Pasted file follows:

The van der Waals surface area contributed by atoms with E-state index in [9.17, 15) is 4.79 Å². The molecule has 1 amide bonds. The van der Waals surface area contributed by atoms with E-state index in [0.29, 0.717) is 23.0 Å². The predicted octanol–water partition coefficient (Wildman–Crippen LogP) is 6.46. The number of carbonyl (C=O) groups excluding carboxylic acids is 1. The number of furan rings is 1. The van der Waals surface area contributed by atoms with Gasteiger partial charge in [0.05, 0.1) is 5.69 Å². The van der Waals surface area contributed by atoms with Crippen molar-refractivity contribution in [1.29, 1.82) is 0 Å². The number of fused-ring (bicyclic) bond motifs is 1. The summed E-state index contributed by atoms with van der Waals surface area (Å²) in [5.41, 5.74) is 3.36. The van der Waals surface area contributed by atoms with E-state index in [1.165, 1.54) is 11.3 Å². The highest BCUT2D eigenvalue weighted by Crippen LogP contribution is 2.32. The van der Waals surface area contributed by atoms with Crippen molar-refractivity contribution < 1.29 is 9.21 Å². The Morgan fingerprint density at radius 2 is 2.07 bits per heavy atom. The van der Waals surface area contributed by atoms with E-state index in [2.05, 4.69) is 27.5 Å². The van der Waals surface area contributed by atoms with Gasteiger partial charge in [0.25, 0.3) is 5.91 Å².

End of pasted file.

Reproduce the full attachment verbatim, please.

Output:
The van der Waals surface area contributed by atoms with E-state index in [9.17, 15) is 4.79 Å². The molecule has 1 amide bonds. The van der Waals surface area contributed by atoms with E-state index in [0.29, 0.717) is 23.0 Å². The predicted octanol–water partition coefficient (Wildman–Crippen LogP) is 6.46. The number of carbonyl (C=O) groups excluding carboxylic acids is 1. The number of furan rings is 1. The van der Waals surface area contributed by atoms with Gasteiger partial charge in [0.05, 0.1) is 5.69 Å². The van der Waals surface area contributed by atoms with Crippen molar-refractivity contribution in [1.29, 1.82) is 0 Å². The number of fused-ring (bicyclic) bond motifs is 1. The summed E-state index contributed by atoms with van der Waals surface area (Å²) in [5.41, 5.74) is 3.36. The van der Waals surface area contributed by atoms with E-state index in [1.165, 1.54) is 11.3 Å². The highest BCUT2D eigenvalue weighted by Crippen LogP contribution is 2.32. The van der Waals surface area contributed by atoms with Crippen molar-refractivity contribution < 1.29 is 9.21 Å². The Morgan fingerprint density at radius 2 is 2.07 bits per heavy atom. The van der Waals surface area contributed by atoms with E-state index in [2.05, 4.69) is 27.5 Å². The van der Waals surface area contributed by atoms with Gasteiger partial charge in [0.25, 0.3) is 5.91 Å².